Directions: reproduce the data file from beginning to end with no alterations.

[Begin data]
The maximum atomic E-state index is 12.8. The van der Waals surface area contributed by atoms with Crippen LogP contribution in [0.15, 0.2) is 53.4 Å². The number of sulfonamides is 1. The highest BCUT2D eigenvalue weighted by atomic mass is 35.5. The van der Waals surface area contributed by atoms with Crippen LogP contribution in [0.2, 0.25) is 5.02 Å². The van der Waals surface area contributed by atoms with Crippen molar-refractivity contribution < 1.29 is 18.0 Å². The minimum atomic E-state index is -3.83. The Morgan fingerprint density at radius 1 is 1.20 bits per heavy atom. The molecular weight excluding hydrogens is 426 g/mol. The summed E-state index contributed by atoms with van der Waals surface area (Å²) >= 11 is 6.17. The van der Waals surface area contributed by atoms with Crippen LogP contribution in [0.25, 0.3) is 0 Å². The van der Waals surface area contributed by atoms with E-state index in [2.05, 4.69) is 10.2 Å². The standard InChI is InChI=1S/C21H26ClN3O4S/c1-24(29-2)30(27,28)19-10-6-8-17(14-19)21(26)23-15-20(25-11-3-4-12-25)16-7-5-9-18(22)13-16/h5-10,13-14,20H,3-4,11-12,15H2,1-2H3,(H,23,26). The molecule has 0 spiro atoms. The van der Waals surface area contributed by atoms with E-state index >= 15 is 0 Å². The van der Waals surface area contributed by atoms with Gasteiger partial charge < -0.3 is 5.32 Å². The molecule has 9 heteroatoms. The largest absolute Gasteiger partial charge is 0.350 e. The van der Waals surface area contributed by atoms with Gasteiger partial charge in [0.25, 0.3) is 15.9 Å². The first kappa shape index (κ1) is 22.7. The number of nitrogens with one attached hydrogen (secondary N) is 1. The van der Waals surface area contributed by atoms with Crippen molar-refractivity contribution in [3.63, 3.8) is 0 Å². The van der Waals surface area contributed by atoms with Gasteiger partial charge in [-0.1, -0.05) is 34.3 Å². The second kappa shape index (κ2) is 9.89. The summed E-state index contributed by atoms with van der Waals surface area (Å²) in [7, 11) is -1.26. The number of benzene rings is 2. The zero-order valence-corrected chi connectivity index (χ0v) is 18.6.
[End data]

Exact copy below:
The maximum atomic E-state index is 12.8. The van der Waals surface area contributed by atoms with Crippen LogP contribution in [0.15, 0.2) is 53.4 Å². The number of sulfonamides is 1. The highest BCUT2D eigenvalue weighted by atomic mass is 35.5. The van der Waals surface area contributed by atoms with Crippen LogP contribution in [0.2, 0.25) is 5.02 Å². The van der Waals surface area contributed by atoms with Crippen molar-refractivity contribution < 1.29 is 18.0 Å². The minimum atomic E-state index is -3.83. The Morgan fingerprint density at radius 1 is 1.20 bits per heavy atom. The molecular weight excluding hydrogens is 426 g/mol. The summed E-state index contributed by atoms with van der Waals surface area (Å²) >= 11 is 6.17. The van der Waals surface area contributed by atoms with Crippen LogP contribution in [0.25, 0.3) is 0 Å². The van der Waals surface area contributed by atoms with E-state index in [2.05, 4.69) is 10.2 Å². The standard InChI is InChI=1S/C21H26ClN3O4S/c1-24(29-2)30(27,28)19-10-6-8-17(14-19)21(26)23-15-20(25-11-3-4-12-25)16-7-5-9-18(22)13-16/h5-10,13-14,20H,3-4,11-12,15H2,1-2H3,(H,23,26). The molecule has 0 spiro atoms. The van der Waals surface area contributed by atoms with E-state index >= 15 is 0 Å². The van der Waals surface area contributed by atoms with Gasteiger partial charge < -0.3 is 5.32 Å². The molecule has 9 heteroatoms. The largest absolute Gasteiger partial charge is 0.350 e. The van der Waals surface area contributed by atoms with Gasteiger partial charge in [0.25, 0.3) is 15.9 Å². The first kappa shape index (κ1) is 22.7. The number of nitrogens with one attached hydrogen (secondary N) is 1. The van der Waals surface area contributed by atoms with Crippen molar-refractivity contribution in [3.63, 3.8) is 0 Å². The van der Waals surface area contributed by atoms with Gasteiger partial charge in [-0.1, -0.05) is 34.3 Å². The second kappa shape index (κ2) is 9.89. The summed E-state index contributed by atoms with van der Waals surface area (Å²) in [7, 11) is -1.26. The number of benzene rings is 2. The zero-order valence-corrected chi connectivity index (χ0v) is 18.6.